KR stock is down nearly 30% from where it was a year ago, largely because of concerns about competition from the likes of Amazon, Target (NYSE:TGT) and Walmart (NYSE:WMT). Despite investor fears, Kroger delivered on its first-quarter results in June, proving that the supermarket chain’s business was still on firm footing. Worries about the changing landscape of groceries kept the results from inspiring any confidence and Kroger stock continued to slide.
The bottom line on KR stock is that it’s undervalued right now. Investor fears are overdone — Kroger is a best-in-class supermarket that’s unlikely to buckle under the pressure of increased competition. The firm has a huge amount of customer data on hand to create targeted promotions and effectively manage inventory and buying. It’s size has given it the ability to create an omnichannel experience to keep customers loyal even when they switch to online shopping.
On top of that, KR recently raised its dividend for the 13th consecutive year, demonstrating management’s commitment to shareholders. With a yield just shy of 3%, I think KR stock is one of the best retail bargains you can get right now.
Another grocery retailer that should be on your radar right now is wholesale giant Costco (NASDAQ:COST). The firm’s business model has proven to be iron clad, with its membership dues making up the bulk of its revenue. The firm sells it’s goods with a razor thin margins which gives customers confidence that they’re getting the best price when they shop. That leads to renewals, which keeps COST stock riding high. Costco’s membership renewal rate is upwards of 90% — meaning customers are happy.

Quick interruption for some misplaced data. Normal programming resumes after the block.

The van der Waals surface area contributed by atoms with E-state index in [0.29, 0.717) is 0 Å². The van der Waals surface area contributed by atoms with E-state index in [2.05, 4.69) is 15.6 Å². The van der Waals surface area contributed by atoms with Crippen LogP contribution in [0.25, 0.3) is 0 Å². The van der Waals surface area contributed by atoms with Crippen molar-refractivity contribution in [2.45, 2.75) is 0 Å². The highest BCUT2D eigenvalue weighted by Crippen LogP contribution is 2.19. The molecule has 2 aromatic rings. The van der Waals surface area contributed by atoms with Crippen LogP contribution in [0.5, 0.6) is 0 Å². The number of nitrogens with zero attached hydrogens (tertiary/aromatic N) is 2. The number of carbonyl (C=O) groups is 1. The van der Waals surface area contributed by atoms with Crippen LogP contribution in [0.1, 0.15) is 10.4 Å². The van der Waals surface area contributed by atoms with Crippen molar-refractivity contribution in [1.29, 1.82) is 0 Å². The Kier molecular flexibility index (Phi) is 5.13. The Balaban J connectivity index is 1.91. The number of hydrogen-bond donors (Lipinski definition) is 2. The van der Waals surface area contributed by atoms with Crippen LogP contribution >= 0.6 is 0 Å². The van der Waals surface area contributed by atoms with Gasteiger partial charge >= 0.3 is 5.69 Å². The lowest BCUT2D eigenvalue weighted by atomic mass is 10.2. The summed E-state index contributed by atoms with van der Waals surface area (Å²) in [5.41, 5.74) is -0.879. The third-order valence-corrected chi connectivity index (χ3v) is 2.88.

And why wouldn’t they be? Not only is Costco known for offering low prices, but the firm is also providing an experience for its customers that makes it worth driving to a physical location for. The company switches up some of its merchandise regularly which creates a ‘treasure-hunt’ feel for bargain shoppers. Plus the firm’s sample stations and ultra-cheap cafe keep shoppers engaged in the Costco experience.
Unlike Kroger, though, Costco does appear to have a major catalyst ahead — growth in China. This week Costco opened its first location in mainland China where the sheer volume of shoppers caused the store to close early. Chinese shoppers waited up to three hours just to park. That says something about the firm’s entrance into China and suggests that the US/China trade war has done little to quell Chinese shoppers’ enthusiasm about a bargain.
Tanger Factory Outlet Centers (SKT)
Tanger Factory Outlet Centers (NYSE:SKT) stock is, in a way, riskier than the others on this list because the REIT invests in shopping centers that house outlet stores. As there’s quite a lot of uncertainty surrounding the future of shopping malls, SKT is inherently risky. However, that doesn’t mean it’s doomed.
Tanger has certainly felt the burn of the retail apocalypse and the potential for an economic downturn hasn’t helped sentiment any, but at just $13 per share and with a dividend yield of 10%, it’s hard to overlook. Yes, Tanger is struggling to grow its income as the popularity of shopping malls declines, but the firm has paired down its portfolio significantly by selling off its less-profitable assets and reinvesting in those that show potential.
Right now the firm boasts an occupancy rate of 96%, exceptional in the retail space, and more importantly traffic is moving in the right direction. The firm’s yield looks safe for now and it’s depressed share price makes it worth considering if you’ve got a strong stomach.
As of this writing, Laura Hoy was long AMZN.